News / Exhibitions

New multidisciplinary exhibition set in an estate agent explores the housing crisis

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Unreal Estates

The housing market, as we all know, is sort of, slightly, maybe, a little bit…well, screwed. In major cities, at least. Amanda Lwin, curator of Unreal Estates, a group show which opens in an estate agent’s office in east London this week, tells us that the conversation on what consists a “crisis” in housing and how it manifests itself is very different in the Midlands or the North than it would be amongst a group of renters paying through the nose for tatty two-beds in Bristol, Oxford, Cambridge and the capital.

The British-Burmese artist, who has put together a show which pairs original paintings with fictional texts which loosely resemble property marketing material, says that the housing crisis is an example of what the philosopher Timothy Morton calls hyperobjects — “it’s sticky, turbid, extensive, deeply systemic,” she says, adding that “We also do recognise the unhealthiness of the idea of being able to retire off the proceeds of your home. Many baby boomers have made fortunes not from their lifetime’s work but from having had the good luck to make a purchase in the right place at the right time. This doesn’t seem fair and just screws over the next generation.”

When asked why the show — which runs over the next month at Homefnders Estate Agents on Kingsland High Street, London — has taken the slightly unusual route of combining painting with fiction Amanda mentions a lunch break a few years back when she was eating at her desk and staring at Chris Ware’s Building Stories and more specifically, the Chicago brownstone drawing that the whole collection is based around.

“I’d probably been looking at Rightmove that day too, and I started thinking, what if that apartment block got put on the market? What happens to all that richness?” she asks. “And then the whole project, more or less, came to me. What if the estate agent’s photos had fictional texts? Or – what if the images were fictional, created only from seeing the agent’s description? What if both image and text were fictional?”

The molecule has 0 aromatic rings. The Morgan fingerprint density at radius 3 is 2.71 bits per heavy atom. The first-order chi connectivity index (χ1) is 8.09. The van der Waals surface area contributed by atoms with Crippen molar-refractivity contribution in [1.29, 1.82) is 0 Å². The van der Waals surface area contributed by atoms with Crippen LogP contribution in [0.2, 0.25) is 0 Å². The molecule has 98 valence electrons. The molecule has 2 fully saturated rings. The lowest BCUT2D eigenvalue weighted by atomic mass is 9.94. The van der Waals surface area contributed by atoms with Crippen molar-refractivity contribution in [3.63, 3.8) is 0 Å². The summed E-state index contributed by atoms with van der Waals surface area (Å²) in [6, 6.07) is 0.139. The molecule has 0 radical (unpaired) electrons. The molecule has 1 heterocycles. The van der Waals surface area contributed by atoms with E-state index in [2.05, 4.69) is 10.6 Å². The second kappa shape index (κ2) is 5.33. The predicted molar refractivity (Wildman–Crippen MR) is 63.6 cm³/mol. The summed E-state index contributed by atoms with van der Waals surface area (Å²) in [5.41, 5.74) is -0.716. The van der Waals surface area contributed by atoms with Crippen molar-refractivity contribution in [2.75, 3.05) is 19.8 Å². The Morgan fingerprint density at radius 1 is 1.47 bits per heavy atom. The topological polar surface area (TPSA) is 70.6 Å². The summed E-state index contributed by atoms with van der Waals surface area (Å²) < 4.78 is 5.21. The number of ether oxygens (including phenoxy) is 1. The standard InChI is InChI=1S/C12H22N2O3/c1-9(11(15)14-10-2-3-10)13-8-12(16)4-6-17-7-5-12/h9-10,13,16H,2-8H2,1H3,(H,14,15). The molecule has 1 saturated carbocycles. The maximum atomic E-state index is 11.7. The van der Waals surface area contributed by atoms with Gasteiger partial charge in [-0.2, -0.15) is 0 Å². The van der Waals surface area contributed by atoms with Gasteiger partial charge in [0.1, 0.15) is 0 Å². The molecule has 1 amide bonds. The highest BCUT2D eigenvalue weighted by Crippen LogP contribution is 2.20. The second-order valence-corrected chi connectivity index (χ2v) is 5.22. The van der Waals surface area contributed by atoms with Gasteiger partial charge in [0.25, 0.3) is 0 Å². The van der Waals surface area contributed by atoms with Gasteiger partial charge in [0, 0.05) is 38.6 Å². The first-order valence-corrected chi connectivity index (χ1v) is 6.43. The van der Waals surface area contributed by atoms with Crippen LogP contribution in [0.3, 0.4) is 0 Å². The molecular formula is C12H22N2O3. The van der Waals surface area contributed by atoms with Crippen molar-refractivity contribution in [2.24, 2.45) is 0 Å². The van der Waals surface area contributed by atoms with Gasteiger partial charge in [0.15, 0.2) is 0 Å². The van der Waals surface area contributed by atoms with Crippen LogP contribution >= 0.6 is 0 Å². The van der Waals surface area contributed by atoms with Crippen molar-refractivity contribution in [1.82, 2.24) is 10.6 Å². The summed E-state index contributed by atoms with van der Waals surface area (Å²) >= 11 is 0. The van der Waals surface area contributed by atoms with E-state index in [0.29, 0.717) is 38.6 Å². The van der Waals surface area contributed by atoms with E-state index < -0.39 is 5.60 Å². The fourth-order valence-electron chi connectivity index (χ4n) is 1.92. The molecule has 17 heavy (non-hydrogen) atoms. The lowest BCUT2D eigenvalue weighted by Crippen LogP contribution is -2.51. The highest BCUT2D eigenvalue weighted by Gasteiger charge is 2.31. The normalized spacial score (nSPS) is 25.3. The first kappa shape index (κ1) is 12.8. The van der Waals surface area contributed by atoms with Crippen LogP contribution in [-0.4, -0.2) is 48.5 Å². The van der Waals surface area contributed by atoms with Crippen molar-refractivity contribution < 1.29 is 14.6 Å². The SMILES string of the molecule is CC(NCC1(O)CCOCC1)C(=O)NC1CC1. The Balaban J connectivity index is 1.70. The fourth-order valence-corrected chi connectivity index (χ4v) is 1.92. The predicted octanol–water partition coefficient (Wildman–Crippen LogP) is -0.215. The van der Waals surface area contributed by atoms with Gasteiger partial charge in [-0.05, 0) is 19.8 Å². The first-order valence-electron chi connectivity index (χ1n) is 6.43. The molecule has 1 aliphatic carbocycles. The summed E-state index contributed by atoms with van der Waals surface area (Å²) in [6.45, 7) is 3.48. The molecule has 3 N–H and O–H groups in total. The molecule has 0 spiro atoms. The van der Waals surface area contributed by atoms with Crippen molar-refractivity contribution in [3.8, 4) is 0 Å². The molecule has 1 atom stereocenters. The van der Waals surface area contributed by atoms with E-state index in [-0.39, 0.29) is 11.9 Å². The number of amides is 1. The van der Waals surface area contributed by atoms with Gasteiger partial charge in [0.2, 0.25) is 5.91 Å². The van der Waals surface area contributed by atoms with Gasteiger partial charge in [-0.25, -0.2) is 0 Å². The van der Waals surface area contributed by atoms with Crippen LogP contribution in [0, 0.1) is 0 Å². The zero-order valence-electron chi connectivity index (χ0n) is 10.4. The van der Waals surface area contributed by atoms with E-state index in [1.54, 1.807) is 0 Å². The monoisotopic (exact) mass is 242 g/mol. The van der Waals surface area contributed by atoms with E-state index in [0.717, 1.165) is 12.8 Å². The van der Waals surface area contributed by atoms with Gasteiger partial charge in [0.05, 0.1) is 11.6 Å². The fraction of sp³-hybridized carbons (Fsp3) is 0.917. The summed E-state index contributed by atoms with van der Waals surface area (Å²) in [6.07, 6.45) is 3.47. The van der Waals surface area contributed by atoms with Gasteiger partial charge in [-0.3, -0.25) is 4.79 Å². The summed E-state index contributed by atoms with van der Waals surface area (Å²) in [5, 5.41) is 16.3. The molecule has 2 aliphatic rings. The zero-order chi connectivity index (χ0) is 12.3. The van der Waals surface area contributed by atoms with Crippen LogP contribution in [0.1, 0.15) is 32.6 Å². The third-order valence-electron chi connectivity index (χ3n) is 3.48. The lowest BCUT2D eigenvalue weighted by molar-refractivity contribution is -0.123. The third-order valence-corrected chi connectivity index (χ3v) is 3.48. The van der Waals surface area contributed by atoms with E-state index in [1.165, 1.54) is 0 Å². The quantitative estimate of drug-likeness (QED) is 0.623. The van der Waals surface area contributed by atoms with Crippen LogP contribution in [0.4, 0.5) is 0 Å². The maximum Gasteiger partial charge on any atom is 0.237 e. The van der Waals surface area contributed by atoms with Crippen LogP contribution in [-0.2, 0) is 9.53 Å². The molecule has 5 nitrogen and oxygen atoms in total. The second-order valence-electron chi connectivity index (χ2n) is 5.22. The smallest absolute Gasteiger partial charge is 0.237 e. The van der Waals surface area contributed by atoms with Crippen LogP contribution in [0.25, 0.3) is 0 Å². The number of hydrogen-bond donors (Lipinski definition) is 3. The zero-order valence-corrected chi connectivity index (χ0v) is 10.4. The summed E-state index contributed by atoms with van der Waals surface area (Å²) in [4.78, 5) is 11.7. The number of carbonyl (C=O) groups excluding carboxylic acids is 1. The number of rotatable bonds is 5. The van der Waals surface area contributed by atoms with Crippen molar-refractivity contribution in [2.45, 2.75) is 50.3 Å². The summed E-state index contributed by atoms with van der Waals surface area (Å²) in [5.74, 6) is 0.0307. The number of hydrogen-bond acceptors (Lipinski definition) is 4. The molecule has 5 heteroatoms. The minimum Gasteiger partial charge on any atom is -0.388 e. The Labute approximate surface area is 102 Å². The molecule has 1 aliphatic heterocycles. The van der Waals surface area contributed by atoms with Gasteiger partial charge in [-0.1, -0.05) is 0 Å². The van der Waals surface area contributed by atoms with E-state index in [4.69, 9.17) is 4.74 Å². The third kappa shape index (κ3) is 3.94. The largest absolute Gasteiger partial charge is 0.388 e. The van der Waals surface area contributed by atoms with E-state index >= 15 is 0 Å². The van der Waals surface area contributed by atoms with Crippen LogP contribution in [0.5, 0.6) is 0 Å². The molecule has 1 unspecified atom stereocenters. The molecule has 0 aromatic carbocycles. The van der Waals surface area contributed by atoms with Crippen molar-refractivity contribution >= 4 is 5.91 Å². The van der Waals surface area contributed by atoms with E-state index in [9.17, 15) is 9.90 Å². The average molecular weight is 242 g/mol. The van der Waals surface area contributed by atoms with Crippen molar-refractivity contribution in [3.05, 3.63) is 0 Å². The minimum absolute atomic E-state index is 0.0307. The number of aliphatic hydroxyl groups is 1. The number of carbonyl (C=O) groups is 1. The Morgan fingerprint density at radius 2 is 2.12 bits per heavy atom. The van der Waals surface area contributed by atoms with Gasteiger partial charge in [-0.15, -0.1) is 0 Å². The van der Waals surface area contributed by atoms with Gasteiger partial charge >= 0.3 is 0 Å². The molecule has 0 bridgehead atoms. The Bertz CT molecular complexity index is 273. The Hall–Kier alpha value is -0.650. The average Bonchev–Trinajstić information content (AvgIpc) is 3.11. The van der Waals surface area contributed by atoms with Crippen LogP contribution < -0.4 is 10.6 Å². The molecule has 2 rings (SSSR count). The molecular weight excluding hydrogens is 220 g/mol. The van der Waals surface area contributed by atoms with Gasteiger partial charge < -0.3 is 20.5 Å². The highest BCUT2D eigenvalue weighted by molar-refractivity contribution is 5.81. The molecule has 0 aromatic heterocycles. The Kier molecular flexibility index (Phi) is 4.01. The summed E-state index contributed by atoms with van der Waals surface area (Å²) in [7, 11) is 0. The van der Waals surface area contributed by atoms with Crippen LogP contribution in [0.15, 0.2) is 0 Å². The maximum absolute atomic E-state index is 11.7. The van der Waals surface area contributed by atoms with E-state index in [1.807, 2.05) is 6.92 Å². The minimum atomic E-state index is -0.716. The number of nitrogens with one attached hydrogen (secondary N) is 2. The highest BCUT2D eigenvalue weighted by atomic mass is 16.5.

The result is an exhibition featuring work by the likes of painters Hannah Bays and Dawn Beckles, and written contributions by John Z. Komurki, Karina Lickorish Quinn, and Martin Jackson.

Housing the show in an estate agency, Amanda says, “part of the idea of the show — is to juxtapose these richly vivid worlds that tell stories of lives lived, with the very bland, homogenised language (both visual and textual) of the estate agency.” Said agency have given over space to Amanda and the team to present their work next to the actual properties on the market. After all, what better space to talk about the different ways of valuing property, than in a place where property is being valued every day?

“It’s worth mentioning too how wonderfully welcoming the team at Homefinders have been,” Amanda says. As you can imagine, when it came to discussing the underlying subject of the show, I approached the topic pretty tentatively. To my surprise, it was greeted with real enthusiasm, their reaction was “I don’t mind if you make fun of estate agents”! Which goes to show, when moving out of our comfort zone, we all have expectations and prejudices that need to be reassessed.

Unreal Estates runs until 13 October 2018.

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Unreal Estates

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Unreal Estates

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Unreal Estates

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Unreal Estates